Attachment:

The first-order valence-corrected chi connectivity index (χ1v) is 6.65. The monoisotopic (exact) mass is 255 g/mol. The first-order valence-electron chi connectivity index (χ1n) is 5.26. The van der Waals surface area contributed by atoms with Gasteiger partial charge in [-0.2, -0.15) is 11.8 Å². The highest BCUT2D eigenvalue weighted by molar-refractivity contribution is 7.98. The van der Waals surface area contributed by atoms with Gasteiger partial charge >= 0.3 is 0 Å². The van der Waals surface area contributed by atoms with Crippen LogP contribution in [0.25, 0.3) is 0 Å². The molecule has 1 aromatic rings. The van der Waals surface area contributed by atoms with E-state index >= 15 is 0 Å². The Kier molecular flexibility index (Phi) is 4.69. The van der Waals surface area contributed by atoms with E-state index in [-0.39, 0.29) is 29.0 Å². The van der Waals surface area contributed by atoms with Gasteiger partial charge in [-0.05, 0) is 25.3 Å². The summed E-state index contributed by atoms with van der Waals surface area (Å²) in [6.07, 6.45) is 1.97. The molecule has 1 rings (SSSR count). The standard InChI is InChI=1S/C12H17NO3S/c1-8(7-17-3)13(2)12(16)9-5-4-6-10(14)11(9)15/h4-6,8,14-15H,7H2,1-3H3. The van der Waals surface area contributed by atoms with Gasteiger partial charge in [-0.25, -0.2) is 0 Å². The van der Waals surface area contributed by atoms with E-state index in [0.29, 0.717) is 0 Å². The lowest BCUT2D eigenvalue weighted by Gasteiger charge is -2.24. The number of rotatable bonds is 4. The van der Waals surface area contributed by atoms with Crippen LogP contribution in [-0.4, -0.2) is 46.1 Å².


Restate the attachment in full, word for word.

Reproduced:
The first-order valence-corrected chi connectivity index (χ1v) is 6.65. The monoisotopic (exact) mass is 255 g/mol. The first-order valence-electron chi connectivity index (χ1n) is 5.26. The van der Waals surface area contributed by atoms with Gasteiger partial charge in [-0.2, -0.15) is 11.8 Å². The highest BCUT2D eigenvalue weighted by molar-refractivity contribution is 7.98. The van der Waals surface area contributed by atoms with Gasteiger partial charge >= 0.3 is 0 Å². The van der Waals surface area contributed by atoms with Crippen LogP contribution in [0.25, 0.3) is 0 Å². The molecule has 1 aromatic rings. The van der Waals surface area contributed by atoms with E-state index >= 15 is 0 Å². The Kier molecular flexibility index (Phi) is 4.69. The van der Waals surface area contributed by atoms with E-state index in [-0.39, 0.29) is 29.0 Å². The van der Waals surface area contributed by atoms with Gasteiger partial charge in [-0.05, 0) is 25.3 Å². The summed E-state index contributed by atoms with van der Waals surface area (Å²) in [6.07, 6.45) is 1.97. The molecule has 1 rings (SSSR count). The standard InChI is InChI=1S/C12H17NO3S/c1-8(7-17-3)13(2)12(16)9-5-4-6-10(14)11(9)15/h4-6,8,14-15H,7H2,1-3H3. The van der Waals surface area contributed by atoms with Gasteiger partial charge in [-0.25, -0.2) is 0 Å². The van der Waals surface area contributed by atoms with E-state index in [0.29, 0.717) is 0 Å². The lowest BCUT2D eigenvalue weighted by Gasteiger charge is -2.24. The number of rotatable bonds is 4. The van der Waals surface area contributed by atoms with Crippen LogP contribution in [-0.4, -0.2) is 46.1 Å².